Sewer and storm water management has traditionally been financed through water tariffs. Surface solutions, such as canals, retention basins, etc., are also financed through water taxes, but this is only permitted if they can be clearly distinguished as storm water management, and do not have recreational value. This is because urban space improvements must be paid for by the city – not by the utility.
However, since climate change adaptation calls for solutions that are inventive and comprehensive, compartmentalizing solutions may lead to less than ideal solutions. HOFOR has worked to change the legislation on financing adaptation, and now storm water management solutions that also improve the urban space – so called ‘mixed projects’ – may now be financed by HOFOR while still owned, constructed and maintained by the city. Projects on privately owned land are subsidized by the utility.
The main focus of the Cloudburst Management Plan is to direct rainwater by gravity towards the nearest body of water, mainly the sea, if at all possible.
Surface solutions focus on creating ‘blue and green spaces’ that integrate water in the urban space and create green corridors that increase biodiversity and also combat urban heat island effects. Water retention parks have been completed at Sankt Kjelds Kvarter, Sankt Annæ Plads and Valbyparken, with many more on their way, as existing parks are being reshaped to receive large volumes of water during cloudbursts without preventing the everyday use of the parks or diminishing their recreational value.
The plan revolves around more than 350 projects of varying size and complexity, ranging from simply knocking holes in the wharves to allow rainwater to run unhindered into the city’s canals, to excavating five giant, metro-sized storm-water tunnels under the city.
Two such tunnels are almost complete, while three more tunnels are under project preparation. Projects of a smaller scale include a new system of line drains introduced in central Copenhagen at Slotsholmen, Havnegade and Toldbodgade, which direct storm water to the harbour in a separate, new pipe system, and outlets with non-return valves leading surface water to the harbour.
A socio-economic assessment has been carried out to analyze whether cloudburst and stormwater management can pay off for society as a whole. The socio-economic analysis describes what the cloudburst management of Copenhagen costs society.
The damage in climate change related to stormwater and torrential downpours is calculated at EUR 2 billion over a period of 100 years. This damage was first calculated in 2010 in connection with the climate adaptation plan, and is based on a cautious estimate of the IPCC’s possible scenarios for future climate change.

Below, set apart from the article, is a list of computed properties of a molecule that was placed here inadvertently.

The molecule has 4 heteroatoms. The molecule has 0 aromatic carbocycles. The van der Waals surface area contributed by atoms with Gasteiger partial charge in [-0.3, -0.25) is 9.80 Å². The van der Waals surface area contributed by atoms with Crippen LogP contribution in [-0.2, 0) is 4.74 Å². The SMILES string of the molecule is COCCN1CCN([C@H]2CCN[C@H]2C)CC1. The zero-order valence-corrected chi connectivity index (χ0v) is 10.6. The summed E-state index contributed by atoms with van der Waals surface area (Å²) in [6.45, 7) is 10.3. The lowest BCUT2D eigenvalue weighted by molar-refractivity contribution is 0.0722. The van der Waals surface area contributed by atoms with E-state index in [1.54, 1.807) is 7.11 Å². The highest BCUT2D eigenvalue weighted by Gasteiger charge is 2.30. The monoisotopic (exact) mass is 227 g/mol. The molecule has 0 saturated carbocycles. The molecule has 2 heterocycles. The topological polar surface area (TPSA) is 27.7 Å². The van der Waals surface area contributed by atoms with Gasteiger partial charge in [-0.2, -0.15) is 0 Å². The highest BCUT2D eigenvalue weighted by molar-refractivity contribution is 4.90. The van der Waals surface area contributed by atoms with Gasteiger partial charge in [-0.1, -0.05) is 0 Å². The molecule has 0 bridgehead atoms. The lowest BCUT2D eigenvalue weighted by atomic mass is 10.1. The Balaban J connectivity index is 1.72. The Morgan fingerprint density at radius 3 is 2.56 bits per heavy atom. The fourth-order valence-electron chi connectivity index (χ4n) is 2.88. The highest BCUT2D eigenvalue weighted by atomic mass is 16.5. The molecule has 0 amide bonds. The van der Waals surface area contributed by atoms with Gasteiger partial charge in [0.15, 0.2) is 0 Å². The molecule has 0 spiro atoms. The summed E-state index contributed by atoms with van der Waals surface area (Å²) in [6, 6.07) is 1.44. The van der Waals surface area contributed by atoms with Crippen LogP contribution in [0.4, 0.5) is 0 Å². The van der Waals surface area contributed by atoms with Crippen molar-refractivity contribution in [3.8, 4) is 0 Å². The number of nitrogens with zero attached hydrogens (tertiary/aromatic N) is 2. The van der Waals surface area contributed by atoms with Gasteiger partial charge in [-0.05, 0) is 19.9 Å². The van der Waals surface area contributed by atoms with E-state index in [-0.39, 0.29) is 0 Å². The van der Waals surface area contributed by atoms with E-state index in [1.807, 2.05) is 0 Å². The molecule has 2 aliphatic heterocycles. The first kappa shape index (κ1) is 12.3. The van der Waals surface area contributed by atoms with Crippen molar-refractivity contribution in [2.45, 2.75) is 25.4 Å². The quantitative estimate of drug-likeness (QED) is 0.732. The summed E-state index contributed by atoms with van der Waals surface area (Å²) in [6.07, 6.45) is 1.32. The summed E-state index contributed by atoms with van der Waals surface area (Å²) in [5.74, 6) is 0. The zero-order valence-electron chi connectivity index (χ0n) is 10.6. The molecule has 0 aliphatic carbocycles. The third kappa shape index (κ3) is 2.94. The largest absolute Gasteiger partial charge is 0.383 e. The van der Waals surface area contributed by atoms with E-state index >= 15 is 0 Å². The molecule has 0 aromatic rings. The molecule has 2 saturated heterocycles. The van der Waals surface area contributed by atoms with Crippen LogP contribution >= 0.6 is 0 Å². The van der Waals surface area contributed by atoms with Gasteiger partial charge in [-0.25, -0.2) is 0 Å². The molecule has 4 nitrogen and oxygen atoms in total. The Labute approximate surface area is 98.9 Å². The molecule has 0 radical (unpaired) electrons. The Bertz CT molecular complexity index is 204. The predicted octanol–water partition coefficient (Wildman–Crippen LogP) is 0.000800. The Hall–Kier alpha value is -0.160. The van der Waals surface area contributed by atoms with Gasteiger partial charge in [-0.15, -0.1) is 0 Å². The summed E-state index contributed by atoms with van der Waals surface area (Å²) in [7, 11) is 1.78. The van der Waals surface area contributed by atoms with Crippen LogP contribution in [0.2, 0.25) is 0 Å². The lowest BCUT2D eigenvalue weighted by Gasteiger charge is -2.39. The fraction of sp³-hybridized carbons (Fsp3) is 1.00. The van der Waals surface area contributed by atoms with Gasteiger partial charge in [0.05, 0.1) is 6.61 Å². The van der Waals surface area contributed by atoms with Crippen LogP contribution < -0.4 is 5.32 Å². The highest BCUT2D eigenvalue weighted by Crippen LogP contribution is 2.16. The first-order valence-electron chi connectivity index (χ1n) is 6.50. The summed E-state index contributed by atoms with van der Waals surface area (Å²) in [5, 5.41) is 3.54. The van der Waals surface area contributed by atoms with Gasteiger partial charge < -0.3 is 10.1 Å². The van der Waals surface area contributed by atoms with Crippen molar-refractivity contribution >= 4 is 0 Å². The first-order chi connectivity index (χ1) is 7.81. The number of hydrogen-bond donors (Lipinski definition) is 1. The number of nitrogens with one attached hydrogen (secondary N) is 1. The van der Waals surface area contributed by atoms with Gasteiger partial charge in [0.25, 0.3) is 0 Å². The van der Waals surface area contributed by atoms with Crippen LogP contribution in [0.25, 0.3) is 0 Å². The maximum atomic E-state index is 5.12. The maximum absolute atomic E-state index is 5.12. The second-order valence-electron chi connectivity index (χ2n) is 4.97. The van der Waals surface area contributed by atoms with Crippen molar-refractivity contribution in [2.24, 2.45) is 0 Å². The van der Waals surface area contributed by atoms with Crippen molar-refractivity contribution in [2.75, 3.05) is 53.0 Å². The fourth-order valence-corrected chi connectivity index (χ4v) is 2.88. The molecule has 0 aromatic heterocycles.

The construction and operating costs of a traditional sewer solution (below ground only and the alternative solution (combined underground and surface solutions) were prepared, which both meet the municipality’s service objectives concerning stormwater and cloudbursts.
The cost of the traditional sewer solution amounted to EUR 2.7 billion and the alternative solution at EUR 1.7 billion, including private investment in protecting buildings and structures. Thus the alternative solution gave a positive business case.
Combined with a well-protected groundwater source, it is not necessary to disinfect with chlorine, thus improving the chemical quality and taste of our tap water. All pumps are energy efficient and solar panels installed at the waterworks have lowered external power consumption by 25% on an annual basis.
By controlling the pressure in the supply system, replacing old pipes and running a systemized leakage detection program, the total water loss is kept at 6%. The energy consumption for supplying one m3 of drinking water (tap water) has consistently been kept at 0.3 kWh – probably the lowest for a capital city in the world.
Using roof water for toilet flushing is now widely used in new office buildings, concert halls and universities in Copenhagen leading to a considerable reduction in drinking water consumption, although depending of rainfall pattern.
For the new city development area, Nordhavn, with space for 40,000 workplaces and 40,000 inhabitants, toilet flushing using sea water is now standard.
At the wastewater treatment plant the energy production now surpasses the energy consumption by energy efficiency in the mechanical equipment and conversion of biogas to heat and electricity. Further surplus gas is now supplied to the city gas supply system.
Heat recovery from wastewater is now being tested at the wastewater treatment plant.
HOFOR and Biofos are cooperating on increasing the production of biogas, by allowing the installation of kitchen waste disposers in new housing construction.
In Greater Copenhagen, pipe-based and surface solutions are combined for stormwater collection and discharge across the city. Over the next 20 years, more than 350 projects will make the Copenhagen region climate-proof. The solutions will also facilitate disconnection of rainwater from the combined system into big pipe systems to help protect the capacity of the system and maintain the bathing water quality in the harbour and at the beaches around the city.
Figure 1: Graphical presentation of cloudburst solutions for the Norrebro catchment of Copenhagen